Standing in Fire Gets a Bad Rep

November 15, 2009 at 1:59 pm (5 mans, Grouping, Raiding)

Standing in fire is the calling card of the worst PuG you know, loot ninjas, criminals, Nazis and Satanists. Only the most blind, incompetent, casual, 10 man raiders stand in fire. It’s an unforgivable sin and one which means you will never progress beyond Nexus normal mode (because it has no fire).


Or so you would be led to believe by 90% of the online community and it’s something I don’t understand.

World of Warcraft is not an easy game. I’m not saying it’s rocket science, but the difficulty is pretty well balanced for most people. Most guilds out there are not one-shotting every boss they come across and clearing hard mode raids on the first day. They wipe, they make progress, eventually they clear raids and move on. It’s a good, well tuned curve. Not for everybody, but for most people, and probably for you.

There are lots of sorts of fights out there:

There Gimmick Fights – Thaddius for example, or Curator (Karazhan). Fights where you are essentially learning one trick at which point the fight become simple. There is a single thing you need to know.

There are also (boringly) Tank and Spank fights although they are much less common since Burning Crusade. Patchwerk is the only real one in WotLK and he’s a hangover from Vanilla.

Finally we have the fun, varied interesting fights with lots of abilities and constantly you have to be on your toes. The change in Boss fights since Vanilla can really not be understated. Ragnaros and Golemagg gave way to Kael’thas and Zul’jin. Since then we’ve had bosses like Mimiron, Jaraxxus and Flame Leviathan hard mode (which I think is fantastically fun, you can hate me if you like).

So that’s Gimmick Fights, Tank and Spanks, and modern Variety Fights.

Nowhere there did I mention “Fights with Fire”. That’s because, nowhere in the modern raid game is ‘fire on the floor’ the defining feature of a fight. There are void zones, fire patches, Legion Flames and poison on many of these bosses. In every case however they are doing many other things too. It’s never just about the fire.

Nobody can afford to spend 100% of their attention staring at their feet waiting for fire. If you could then you’ve already got the fight farmed. On a hard progression fight there are lots of other things screaming for your attention (usually screaming “Heal me!”). If it’s not a player then it’s Boss’ cooldowns, or kiting adds, or checking your own abilities, or watching your mana, or watching other raiders, or a host of other things. Fire is a simple thing if it’s the only thing you have to think about. If the fight is a good one, then you have many other things to think about.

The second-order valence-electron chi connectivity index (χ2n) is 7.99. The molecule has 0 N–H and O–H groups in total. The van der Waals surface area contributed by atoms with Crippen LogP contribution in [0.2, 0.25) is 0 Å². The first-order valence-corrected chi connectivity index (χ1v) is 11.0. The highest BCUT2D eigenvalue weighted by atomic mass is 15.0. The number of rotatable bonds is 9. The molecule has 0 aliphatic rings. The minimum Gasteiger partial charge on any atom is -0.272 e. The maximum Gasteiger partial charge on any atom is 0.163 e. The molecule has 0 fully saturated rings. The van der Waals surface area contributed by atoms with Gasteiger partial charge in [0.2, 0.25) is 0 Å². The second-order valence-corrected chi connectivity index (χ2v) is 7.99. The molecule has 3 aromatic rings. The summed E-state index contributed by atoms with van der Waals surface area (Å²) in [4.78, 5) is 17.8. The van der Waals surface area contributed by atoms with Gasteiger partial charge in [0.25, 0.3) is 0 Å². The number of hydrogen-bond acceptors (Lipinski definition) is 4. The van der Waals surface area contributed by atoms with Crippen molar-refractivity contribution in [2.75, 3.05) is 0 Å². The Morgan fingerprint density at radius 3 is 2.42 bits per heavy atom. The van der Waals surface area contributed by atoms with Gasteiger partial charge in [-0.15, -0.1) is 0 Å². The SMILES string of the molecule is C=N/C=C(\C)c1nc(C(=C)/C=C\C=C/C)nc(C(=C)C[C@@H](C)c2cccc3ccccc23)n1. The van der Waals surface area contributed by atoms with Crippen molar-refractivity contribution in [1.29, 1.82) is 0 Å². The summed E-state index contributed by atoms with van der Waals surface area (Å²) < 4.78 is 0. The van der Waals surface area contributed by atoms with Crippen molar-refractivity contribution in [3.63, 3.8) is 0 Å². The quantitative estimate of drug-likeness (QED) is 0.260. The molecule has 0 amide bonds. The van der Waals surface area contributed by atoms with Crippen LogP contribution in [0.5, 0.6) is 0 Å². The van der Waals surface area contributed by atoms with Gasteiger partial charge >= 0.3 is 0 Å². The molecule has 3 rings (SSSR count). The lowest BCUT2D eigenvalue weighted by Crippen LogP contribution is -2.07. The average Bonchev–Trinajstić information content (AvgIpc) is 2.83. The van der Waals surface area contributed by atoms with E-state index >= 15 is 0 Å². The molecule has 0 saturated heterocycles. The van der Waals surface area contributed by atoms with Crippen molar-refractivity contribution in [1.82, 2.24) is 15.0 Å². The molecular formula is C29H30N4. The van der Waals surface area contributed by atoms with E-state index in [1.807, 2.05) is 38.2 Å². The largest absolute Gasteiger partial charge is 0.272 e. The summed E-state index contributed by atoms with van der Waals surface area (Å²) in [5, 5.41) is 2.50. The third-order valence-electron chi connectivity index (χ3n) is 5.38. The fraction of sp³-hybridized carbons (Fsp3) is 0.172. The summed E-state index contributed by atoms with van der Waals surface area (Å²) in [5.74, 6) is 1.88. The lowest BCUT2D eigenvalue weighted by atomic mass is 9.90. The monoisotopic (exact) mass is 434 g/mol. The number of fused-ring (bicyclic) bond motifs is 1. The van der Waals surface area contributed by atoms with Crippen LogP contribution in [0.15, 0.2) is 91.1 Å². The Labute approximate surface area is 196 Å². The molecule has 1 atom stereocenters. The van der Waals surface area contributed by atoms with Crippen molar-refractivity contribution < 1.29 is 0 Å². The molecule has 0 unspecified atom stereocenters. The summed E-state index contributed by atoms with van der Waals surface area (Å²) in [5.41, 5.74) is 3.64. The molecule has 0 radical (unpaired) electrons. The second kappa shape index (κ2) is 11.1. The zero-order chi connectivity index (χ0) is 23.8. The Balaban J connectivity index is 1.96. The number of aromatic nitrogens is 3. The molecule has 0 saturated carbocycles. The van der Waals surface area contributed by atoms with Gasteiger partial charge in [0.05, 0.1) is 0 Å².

I get that it’s annoying, of course I do. As a healer, seeing somebody stand in the fire is a tremendous strain on me. I’m trying to carry you for a mistake you’re making, while still healing the tank. You are putting people at risk and if you do it a lot then I’m going to get annoyed. It’s understandable though! We’ve all done it at some point and we all will again.

Fire is just one way that Boss fights pressure us. Tank damage, raid AoE, Fire, gimmicks, boss abilities, stacking up and spreading out; all play a role in keeping fights hard. Fire just gets singled out. Nobody is on forums up in arms about how the Tank died because healers move out of fire, or because the Tank missed a taunt and an interrupt because of running from a void zone. These things all happen, and people die to them, but nobody gets angry about it because, apparently, so long as you were paying good attention to the fire then screw the consequences of whatever else you might have missed!

I guess what I’m saying is: Fire doesn’t kill people, boss fights kill people. Fire is just one of the ways they do it. Yet for some reason, unknown to me, fire dodging is given some sort of magical significance. Sure, don’t stand in the fire. If you stand in it a lot then maybe give more of your attention to it. If you’re dodging every fire but you can’t keep raid members alive, then maybe pay more attention to that.


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